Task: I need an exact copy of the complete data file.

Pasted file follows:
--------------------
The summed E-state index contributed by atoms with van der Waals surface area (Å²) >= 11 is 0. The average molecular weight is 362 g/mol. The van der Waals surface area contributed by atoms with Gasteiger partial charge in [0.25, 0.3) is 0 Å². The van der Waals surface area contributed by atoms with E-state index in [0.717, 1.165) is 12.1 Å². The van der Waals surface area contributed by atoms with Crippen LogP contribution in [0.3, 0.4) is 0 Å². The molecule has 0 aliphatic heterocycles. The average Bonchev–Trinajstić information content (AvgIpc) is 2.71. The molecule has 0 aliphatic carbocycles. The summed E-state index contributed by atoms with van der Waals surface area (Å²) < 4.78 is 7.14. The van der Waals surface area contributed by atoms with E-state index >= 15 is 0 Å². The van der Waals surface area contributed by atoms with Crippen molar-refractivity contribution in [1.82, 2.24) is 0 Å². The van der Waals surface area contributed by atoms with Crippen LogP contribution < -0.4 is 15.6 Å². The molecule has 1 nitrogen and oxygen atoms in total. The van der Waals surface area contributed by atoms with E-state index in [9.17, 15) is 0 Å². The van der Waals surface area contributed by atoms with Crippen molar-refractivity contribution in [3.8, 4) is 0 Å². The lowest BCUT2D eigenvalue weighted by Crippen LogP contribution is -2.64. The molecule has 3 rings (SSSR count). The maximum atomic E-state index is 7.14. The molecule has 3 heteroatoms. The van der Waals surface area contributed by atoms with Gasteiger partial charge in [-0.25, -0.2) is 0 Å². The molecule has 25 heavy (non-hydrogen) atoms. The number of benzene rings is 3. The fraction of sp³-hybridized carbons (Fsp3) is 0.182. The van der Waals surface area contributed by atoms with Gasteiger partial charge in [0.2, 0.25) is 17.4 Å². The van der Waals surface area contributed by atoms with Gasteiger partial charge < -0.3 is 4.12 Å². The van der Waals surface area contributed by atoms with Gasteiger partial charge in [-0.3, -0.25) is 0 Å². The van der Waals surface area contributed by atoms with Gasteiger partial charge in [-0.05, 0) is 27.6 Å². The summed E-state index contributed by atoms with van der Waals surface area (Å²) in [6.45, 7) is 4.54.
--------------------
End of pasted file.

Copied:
The summed E-state index contributed by atoms with van der Waals surface area (Å²) >= 11 is 0. The average molecular weight is 362 g/mol. The van der Waals surface area contributed by atoms with Gasteiger partial charge in [0.25, 0.3) is 0 Å². The van der Waals surface area contributed by atoms with E-state index in [0.717, 1.165) is 12.1 Å². The van der Waals surface area contributed by atoms with Crippen LogP contribution in [0.3, 0.4) is 0 Å². The molecule has 0 aliphatic heterocycles. The average Bonchev–Trinajstić information content (AvgIpc) is 2.71. The molecule has 0 aliphatic carbocycles. The summed E-state index contributed by atoms with van der Waals surface area (Å²) < 4.78 is 7.14. The van der Waals surface area contributed by atoms with E-state index >= 15 is 0 Å². The van der Waals surface area contributed by atoms with Crippen molar-refractivity contribution in [1.82, 2.24) is 0 Å². The van der Waals surface area contributed by atoms with Crippen LogP contribution < -0.4 is 15.6 Å². The molecule has 1 nitrogen and oxygen atoms in total. The van der Waals surface area contributed by atoms with E-state index in [9.17, 15) is 0 Å². The van der Waals surface area contributed by atoms with Crippen molar-refractivity contribution in [3.8, 4) is 0 Å². The lowest BCUT2D eigenvalue weighted by Crippen LogP contribution is -2.64. The molecule has 3 rings (SSSR count). The maximum atomic E-state index is 7.14. The molecule has 3 heteroatoms. The van der Waals surface area contributed by atoms with Gasteiger partial charge in [-0.25, -0.2) is 0 Å². The molecule has 25 heavy (non-hydrogen) atoms. The number of benzene rings is 3. The fraction of sp³-hybridized carbons (Fsp3) is 0.182. The van der Waals surface area contributed by atoms with Gasteiger partial charge in [0.2, 0.25) is 17.4 Å². The van der Waals surface area contributed by atoms with Gasteiger partial charge < -0.3 is 4.12 Å². The van der Waals surface area contributed by atoms with Gasteiger partial charge in [-0.3, -0.25) is 0 Å². The van der Waals surface area contributed by atoms with Gasteiger partial charge in [-0.05, 0) is 27.6 Å². The summed E-state index contributed by atoms with van der Waals surface area (Å²) in [6.45, 7) is 4.54.